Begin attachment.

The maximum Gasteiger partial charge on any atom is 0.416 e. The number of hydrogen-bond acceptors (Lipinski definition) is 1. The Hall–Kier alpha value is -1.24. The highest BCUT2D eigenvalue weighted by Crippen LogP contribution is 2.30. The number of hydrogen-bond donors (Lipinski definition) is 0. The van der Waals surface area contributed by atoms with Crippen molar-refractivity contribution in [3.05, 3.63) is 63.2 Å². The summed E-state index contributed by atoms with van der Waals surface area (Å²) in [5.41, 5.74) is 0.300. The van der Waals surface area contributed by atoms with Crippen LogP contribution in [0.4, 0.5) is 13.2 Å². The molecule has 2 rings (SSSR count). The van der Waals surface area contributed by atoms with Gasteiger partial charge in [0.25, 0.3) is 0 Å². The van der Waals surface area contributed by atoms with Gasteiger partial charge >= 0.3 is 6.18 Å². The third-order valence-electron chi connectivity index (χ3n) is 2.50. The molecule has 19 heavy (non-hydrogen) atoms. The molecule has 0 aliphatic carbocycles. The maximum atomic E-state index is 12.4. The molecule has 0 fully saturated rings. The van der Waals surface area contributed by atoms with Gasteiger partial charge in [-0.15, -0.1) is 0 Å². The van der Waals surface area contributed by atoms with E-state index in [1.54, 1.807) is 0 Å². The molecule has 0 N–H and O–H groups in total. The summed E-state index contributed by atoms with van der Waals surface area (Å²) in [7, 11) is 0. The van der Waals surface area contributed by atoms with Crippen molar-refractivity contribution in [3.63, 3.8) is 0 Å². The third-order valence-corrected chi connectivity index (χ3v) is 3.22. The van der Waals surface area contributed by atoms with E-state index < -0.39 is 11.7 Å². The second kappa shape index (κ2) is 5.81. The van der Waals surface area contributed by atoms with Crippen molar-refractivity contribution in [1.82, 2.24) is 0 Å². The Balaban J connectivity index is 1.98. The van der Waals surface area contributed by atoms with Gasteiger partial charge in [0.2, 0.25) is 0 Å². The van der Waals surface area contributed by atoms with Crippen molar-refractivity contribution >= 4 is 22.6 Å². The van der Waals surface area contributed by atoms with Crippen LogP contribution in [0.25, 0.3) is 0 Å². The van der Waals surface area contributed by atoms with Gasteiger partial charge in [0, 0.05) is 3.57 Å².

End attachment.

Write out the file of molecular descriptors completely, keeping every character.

The maximum Gasteiger partial charge on any atom is 0.416 e. The number of hydrogen-bond acceptors (Lipinski definition) is 1. The Hall–Kier alpha value is -1.24. The highest BCUT2D eigenvalue weighted by Crippen LogP contribution is 2.30. The number of hydrogen-bond donors (Lipinski definition) is 0. The van der Waals surface area contributed by atoms with Crippen molar-refractivity contribution in [3.05, 3.63) is 63.2 Å². The summed E-state index contributed by atoms with van der Waals surface area (Å²) in [5.41, 5.74) is 0.300. The van der Waals surface area contributed by atoms with Crippen LogP contribution in [0.4, 0.5) is 13.2 Å². The molecule has 2 rings (SSSR count). The van der Waals surface area contributed by atoms with Gasteiger partial charge in [0.25, 0.3) is 0 Å². The van der Waals surface area contributed by atoms with Gasteiger partial charge >= 0.3 is 6.18 Å². The third-order valence-electron chi connectivity index (χ3n) is 2.50. The molecule has 19 heavy (non-hydrogen) atoms. The molecule has 0 aliphatic carbocycles. The maximum atomic E-state index is 12.4. The molecule has 0 fully saturated rings. The van der Waals surface area contributed by atoms with Gasteiger partial charge in [-0.15, -0.1) is 0 Å². The van der Waals surface area contributed by atoms with E-state index in [1.54, 1.807) is 0 Å². The molecule has 0 N–H and O–H groups in total. The summed E-state index contributed by atoms with van der Waals surface area (Å²) in [7, 11) is 0. The van der Waals surface area contributed by atoms with Crippen molar-refractivity contribution in [3.63, 3.8) is 0 Å². The third-order valence-corrected chi connectivity index (χ3v) is 3.22. The van der Waals surface area contributed by atoms with E-state index < -0.39 is 11.7 Å². The second kappa shape index (κ2) is 5.81. The van der Waals surface area contributed by atoms with Crippen molar-refractivity contribution in [1.82, 2.24) is 0 Å². The Balaban J connectivity index is 1.98. The van der Waals surface area contributed by atoms with Gasteiger partial charge in [0.2, 0.25) is 0 Å². The van der Waals surface area contributed by atoms with Crippen molar-refractivity contribution >= 4 is 22.6 Å². The van der Waals surface area contributed by atoms with Crippen LogP contribution in [0.25, 0.3) is 0 Å². The van der Waals surface area contributed by atoms with Gasteiger partial charge in [0, 0.05) is 3.57 Å².